Whales have roamed the oceans for millions of years. Their relationship with man has historically been one of tension. Man has hunted whales for their oil, slaughtered them for food, and brought them to the edge of extinction. The more we understand about these massive creatures, the more we realize how much more we have yet to learn. While most the world has come to prize these somewhat elusive creatures for what they can teach us, there are still a few nations (Japan, Norway, Iceland) who cling to the barbaric practice of and killing these magnificent beings. The issue will come to a head in Morocco this week among pro- and anti-whaling nations at the annual International Whaling Commission (IWC) meeting. Japan, and its unjustifyable practice of whale killing, will be the main topic of discussion. Japan’s resistance to ending this horrific annual practice is more from pride than business. Let us hope that international pressure can shame them into joining past whaling nations like New Zealand to become another champion of whale study and protection instead of continuing as their destructors.
For New Englanders hoping to learn more about whales, the timing for the Whales Tohora exhibit at Boston’s Museum Of Science (MOS) which opened on Sunday could not have been better. What do we really know about whales? This hands-on exhibit helps visitors explore the biology of these giant mammals. The exhibit spans a variety of topics including whale evolution, diversity, sounds, and reproduction. Created by the Museum of New Zealand Te Papa Tongarewa and presented by Boston Harbor Cruises, Whales Tohora features specimens from one of the world’s largest collection of whales, which includes skeletons, fossils, whalebone, and fins.
Visitors can listen to the sounds of different whales and view 58-foot long male and female skeletons of sperm whale. The exhibit is the most extensive and impressive of its kind we have seen. Here are some of the highlights:
- A Whale Lab: design your own dolphin
- Giant whale skeletons and skulls: see the history of their evolution
- Scale and full size models: climb inside a full scale Blue Whale heart
- Sound Chamber: hear how the whales echo locate and communicate
- Tanoga (Maori treasures): see items crafted from whale bone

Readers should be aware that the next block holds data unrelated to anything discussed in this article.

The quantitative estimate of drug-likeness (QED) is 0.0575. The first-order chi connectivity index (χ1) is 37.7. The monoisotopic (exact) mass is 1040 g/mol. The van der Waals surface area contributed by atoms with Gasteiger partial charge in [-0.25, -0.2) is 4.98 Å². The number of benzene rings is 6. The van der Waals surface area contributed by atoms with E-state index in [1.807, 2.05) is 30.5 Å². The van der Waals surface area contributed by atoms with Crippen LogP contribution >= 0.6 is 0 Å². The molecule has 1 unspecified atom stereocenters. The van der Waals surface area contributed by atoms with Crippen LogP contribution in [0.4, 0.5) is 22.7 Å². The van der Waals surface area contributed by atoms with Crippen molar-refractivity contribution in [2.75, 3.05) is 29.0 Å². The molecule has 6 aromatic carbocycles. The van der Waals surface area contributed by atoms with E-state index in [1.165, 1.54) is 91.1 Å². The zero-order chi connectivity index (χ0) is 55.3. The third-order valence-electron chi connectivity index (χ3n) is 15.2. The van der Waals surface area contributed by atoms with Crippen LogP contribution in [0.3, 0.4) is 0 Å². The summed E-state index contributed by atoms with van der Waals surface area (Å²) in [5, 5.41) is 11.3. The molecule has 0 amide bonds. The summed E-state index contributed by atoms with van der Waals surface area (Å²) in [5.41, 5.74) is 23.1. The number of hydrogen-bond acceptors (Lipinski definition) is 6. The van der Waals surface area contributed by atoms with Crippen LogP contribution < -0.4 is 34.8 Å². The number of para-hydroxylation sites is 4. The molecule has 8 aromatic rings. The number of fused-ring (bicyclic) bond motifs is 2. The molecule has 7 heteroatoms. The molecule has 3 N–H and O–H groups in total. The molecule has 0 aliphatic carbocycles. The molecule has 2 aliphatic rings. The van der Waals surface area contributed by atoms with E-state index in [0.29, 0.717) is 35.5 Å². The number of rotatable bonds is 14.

- Whale strandings: learn about the threats to whales, natural and man-made
This exhibition was made possible through the support of the New Zealand Government and the Smithsonian Institution. Whales Tohora will be at the MOS from June 20th to September 14, 2010. Boston Harbor Cruises is currently offering a combo deal for a 3-hour whale watch and the MOS exhibit. We think it is a great idea to complete the experience for kids and adults alike.
The opening of Whales Tohora exhibit was preceeded by a lunch with speakers and performers. Roger Payne, Founder and President of Ocean Alliance, spoke about the challenges and dangers faced by whales today. Dr. Payne, along with Scott McVay, was the first researchers to discover the complex sonic arrangements performed by male humpback whales. He has spent the past four decades studying these creatures and was a major contributor to the documentary Whales, shot in IMAX format, playing at the Mugar Omni Theater. Attendees were also given a special treat by the singers and dancers from New Zealand. We learned some traditional greetings, songs, and dances. It was a wonderful afternoon for all who attended.
There are always tons of stuff happening at the MOS. While we were there for the Whales Tohora exhibit, we watched teams of high school students from across the country compete in an all-day design challenge: build wind turbines powerful enough to hoist garbage cans 40 feet to the Museum’s ceiling! The program was a collaboration with the Lemelson-MIT Program. So if you are looking for something fun, educational, or just whimsical, the Boston Museum Of Science has it covered.